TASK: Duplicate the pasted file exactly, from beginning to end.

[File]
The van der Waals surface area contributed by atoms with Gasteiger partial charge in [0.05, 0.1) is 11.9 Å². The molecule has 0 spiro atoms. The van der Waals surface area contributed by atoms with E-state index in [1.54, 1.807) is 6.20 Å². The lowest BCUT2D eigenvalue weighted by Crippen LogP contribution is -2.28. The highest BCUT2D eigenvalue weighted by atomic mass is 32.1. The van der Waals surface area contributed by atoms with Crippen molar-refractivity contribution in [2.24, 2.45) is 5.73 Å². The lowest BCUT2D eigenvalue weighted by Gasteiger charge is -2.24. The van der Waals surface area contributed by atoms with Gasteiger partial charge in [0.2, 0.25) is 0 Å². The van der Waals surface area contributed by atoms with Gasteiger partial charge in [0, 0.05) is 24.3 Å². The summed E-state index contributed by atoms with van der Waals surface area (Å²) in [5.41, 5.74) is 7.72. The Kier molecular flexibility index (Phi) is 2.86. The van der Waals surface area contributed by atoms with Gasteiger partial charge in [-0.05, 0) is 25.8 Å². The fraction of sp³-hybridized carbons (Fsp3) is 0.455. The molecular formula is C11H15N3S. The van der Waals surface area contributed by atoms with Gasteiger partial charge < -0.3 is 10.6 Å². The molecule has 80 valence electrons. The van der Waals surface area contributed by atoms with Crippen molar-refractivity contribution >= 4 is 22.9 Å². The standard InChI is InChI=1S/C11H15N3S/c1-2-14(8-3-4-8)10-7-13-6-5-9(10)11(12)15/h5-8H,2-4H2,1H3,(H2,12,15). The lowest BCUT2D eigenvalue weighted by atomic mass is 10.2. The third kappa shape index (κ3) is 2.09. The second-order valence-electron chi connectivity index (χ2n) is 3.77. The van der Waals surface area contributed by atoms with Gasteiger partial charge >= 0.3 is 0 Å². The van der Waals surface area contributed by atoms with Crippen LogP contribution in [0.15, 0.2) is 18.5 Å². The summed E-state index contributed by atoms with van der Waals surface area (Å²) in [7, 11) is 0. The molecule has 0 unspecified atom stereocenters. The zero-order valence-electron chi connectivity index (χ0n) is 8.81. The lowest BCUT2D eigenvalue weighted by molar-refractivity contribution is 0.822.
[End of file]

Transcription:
The van der Waals surface area contributed by atoms with Gasteiger partial charge in [0.05, 0.1) is 11.9 Å². The molecule has 0 spiro atoms. The van der Waals surface area contributed by atoms with E-state index in [1.54, 1.807) is 6.20 Å². The lowest BCUT2D eigenvalue weighted by Crippen LogP contribution is -2.28. The highest BCUT2D eigenvalue weighted by atomic mass is 32.1. The van der Waals surface area contributed by atoms with Crippen molar-refractivity contribution in [2.24, 2.45) is 5.73 Å². The lowest BCUT2D eigenvalue weighted by Gasteiger charge is -2.24. The van der Waals surface area contributed by atoms with Gasteiger partial charge in [0.2, 0.25) is 0 Å². The van der Waals surface area contributed by atoms with Gasteiger partial charge in [0, 0.05) is 24.3 Å². The summed E-state index contributed by atoms with van der Waals surface area (Å²) in [5.41, 5.74) is 7.72. The Kier molecular flexibility index (Phi) is 2.86. The van der Waals surface area contributed by atoms with Gasteiger partial charge in [-0.05, 0) is 25.8 Å². The fraction of sp³-hybridized carbons (Fsp3) is 0.455. The molecular formula is C11H15N3S. The van der Waals surface area contributed by atoms with Gasteiger partial charge < -0.3 is 10.6 Å². The molecule has 80 valence electrons. The van der Waals surface area contributed by atoms with Crippen molar-refractivity contribution >= 4 is 22.9 Å². The standard InChI is InChI=1S/C11H15N3S/c1-2-14(8-3-4-8)10-7-13-6-5-9(10)11(12)15/h5-8H,2-4H2,1H3,(H2,12,15). The lowest BCUT2D eigenvalue weighted by atomic mass is 10.2. The third kappa shape index (κ3) is 2.09. The second-order valence-electron chi connectivity index (χ2n) is 3.77. The van der Waals surface area contributed by atoms with Gasteiger partial charge >= 0.3 is 0 Å². The van der Waals surface area contributed by atoms with Crippen LogP contribution in [0.15, 0.2) is 18.5 Å². The summed E-state index contributed by atoms with van der Waals surface area (Å²) in [7, 11) is 0. The molecule has 0 unspecified atom stereocenters. The zero-order valence-electron chi connectivity index (χ0n) is 8.81. The lowest BCUT2D eigenvalue weighted by molar-refractivity contribution is 0.822.